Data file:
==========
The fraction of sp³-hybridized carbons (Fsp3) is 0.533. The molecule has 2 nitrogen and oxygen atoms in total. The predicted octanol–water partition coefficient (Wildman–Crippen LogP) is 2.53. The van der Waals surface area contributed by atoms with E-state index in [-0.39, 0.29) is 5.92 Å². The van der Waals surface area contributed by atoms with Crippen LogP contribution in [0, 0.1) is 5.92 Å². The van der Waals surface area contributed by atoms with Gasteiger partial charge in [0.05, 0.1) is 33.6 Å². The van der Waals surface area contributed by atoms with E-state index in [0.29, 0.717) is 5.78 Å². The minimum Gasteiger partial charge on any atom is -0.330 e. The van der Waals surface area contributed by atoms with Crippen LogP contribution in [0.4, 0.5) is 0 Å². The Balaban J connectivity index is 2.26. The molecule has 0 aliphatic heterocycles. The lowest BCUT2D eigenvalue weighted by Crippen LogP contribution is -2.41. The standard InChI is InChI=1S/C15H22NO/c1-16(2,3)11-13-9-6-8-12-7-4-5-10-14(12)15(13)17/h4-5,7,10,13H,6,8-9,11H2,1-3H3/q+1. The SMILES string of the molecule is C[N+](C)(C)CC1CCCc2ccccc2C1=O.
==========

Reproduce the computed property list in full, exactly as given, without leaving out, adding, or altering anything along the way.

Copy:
The fraction of sp³-hybridized carbons (Fsp3) is 0.533. The molecule has 2 nitrogen and oxygen atoms in total. The predicted octanol–water partition coefficient (Wildman–Crippen LogP) is 2.53. The van der Waals surface area contributed by atoms with E-state index in [-0.39, 0.29) is 5.92 Å². The van der Waals surface area contributed by atoms with Crippen LogP contribution in [0, 0.1) is 5.92 Å². The van der Waals surface area contributed by atoms with Gasteiger partial charge in [0.05, 0.1) is 33.6 Å². The van der Waals surface area contributed by atoms with E-state index in [0.29, 0.717) is 5.78 Å². The minimum Gasteiger partial charge on any atom is -0.330 e. The van der Waals surface area contributed by atoms with Crippen LogP contribution in [0.4, 0.5) is 0 Å². The Balaban J connectivity index is 2.26. The molecule has 0 aliphatic heterocycles. The lowest BCUT2D eigenvalue weighted by Crippen LogP contribution is -2.41. The standard InChI is InChI=1S/C15H22NO/c1-16(2,3)11-13-9-6-8-12-7-4-5-10-14(12)15(13)17/h4-5,7,10,13H,6,8-9,11H2,1-3H3/q+1. The SMILES string of the molecule is C[N+](C)(C)CC1CCCc2ccccc2C1=O.